Landshut is the capital of Lower Bavaria. This considerable small town of about 70,000 inhabitants was a pleasant surprise when visiting friends recently. Just 20 minutes north of the Munich Airport, Landshut is one of the richest industrialized towns in Bavaria with a striving economy.
After a three-day stay Passau, I was driving for about an hour, passing by the huge BMW factory in Dingolfing near Landshut. I assume lots of auto engineers must be living in this area.
I walked over the bridge with this view. Martinskirche is on the right
I finally arrived at my destination. Parking my car across the bridge from the Isar river, I strolled into Old Town Landshut and admired the unique architecture.
Landshut is since 1839 the government capital of Lower Bavaria, has accumulated a wealth of cultural values in 800 years of a turbulent history.
Founded in 1204 by Duke Ludwig I of Bavaria, it remained the headquarters of the Wittelsbach dynasty until 1255.
An old gate called The Landtor near the landing of the Isar River. A bronze historic map of the city is nearby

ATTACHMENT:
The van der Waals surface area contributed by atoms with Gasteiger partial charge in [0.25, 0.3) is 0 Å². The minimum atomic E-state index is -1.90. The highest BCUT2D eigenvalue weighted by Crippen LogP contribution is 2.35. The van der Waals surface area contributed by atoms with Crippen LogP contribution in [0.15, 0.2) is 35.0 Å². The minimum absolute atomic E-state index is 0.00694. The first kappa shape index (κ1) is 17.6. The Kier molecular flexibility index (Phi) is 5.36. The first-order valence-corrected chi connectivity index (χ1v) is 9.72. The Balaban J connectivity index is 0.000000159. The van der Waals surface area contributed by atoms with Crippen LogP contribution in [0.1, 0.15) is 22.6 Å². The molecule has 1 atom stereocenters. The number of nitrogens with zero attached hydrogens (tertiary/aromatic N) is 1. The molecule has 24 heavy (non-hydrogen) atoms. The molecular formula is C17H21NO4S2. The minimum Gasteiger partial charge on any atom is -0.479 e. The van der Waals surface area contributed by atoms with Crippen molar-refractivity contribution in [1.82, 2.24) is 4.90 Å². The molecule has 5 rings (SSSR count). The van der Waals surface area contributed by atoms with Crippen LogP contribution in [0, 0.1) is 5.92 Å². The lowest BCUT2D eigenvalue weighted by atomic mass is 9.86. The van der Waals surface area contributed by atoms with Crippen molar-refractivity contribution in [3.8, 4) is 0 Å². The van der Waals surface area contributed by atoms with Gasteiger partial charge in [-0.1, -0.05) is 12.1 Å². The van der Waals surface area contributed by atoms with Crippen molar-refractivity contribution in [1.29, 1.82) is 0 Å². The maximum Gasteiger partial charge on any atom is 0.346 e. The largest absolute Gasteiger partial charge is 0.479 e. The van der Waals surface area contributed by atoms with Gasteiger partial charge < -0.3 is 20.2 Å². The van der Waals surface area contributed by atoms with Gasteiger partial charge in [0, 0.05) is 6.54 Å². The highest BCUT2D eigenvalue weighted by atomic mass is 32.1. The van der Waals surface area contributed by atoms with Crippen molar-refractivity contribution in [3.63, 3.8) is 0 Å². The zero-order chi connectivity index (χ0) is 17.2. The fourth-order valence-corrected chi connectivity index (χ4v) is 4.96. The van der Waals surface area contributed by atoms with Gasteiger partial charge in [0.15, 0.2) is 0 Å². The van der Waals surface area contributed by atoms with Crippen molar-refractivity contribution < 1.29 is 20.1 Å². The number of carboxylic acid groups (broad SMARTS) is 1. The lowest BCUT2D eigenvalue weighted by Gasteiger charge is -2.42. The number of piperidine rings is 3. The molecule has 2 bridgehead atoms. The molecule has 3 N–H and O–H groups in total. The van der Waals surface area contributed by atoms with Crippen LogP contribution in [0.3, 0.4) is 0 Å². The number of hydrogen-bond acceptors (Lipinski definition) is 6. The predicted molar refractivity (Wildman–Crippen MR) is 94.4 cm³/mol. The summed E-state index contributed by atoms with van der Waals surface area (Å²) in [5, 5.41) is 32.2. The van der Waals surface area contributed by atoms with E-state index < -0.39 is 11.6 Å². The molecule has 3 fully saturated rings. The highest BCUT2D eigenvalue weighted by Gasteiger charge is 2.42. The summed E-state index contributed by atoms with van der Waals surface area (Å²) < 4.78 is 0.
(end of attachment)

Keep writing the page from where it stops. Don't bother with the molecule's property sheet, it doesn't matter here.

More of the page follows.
Cafe Belstner has caught my eye on the main stretch
The Trausnitz castle
My friend and I decided to take the car to the Hofgarten parking lot and hiked to the Trausnitz castle to take a tour. Unfortunately pictures were not allowed inside. King Ludwig II had his apartment upstairs, but it burned in 1962 and most of his furnishings were destroyed. There is an incredible view from the castle balcony down to Landshut city.
The Trausnitz castle belonged to the dynasty of the Wittelsbacher, and it served as their residence for Lower Bavaria from 1255–1503, Later it was a seat of the hereditary rulers of Bavaria. The castle was founded in 1204 by Duke Ludwig I.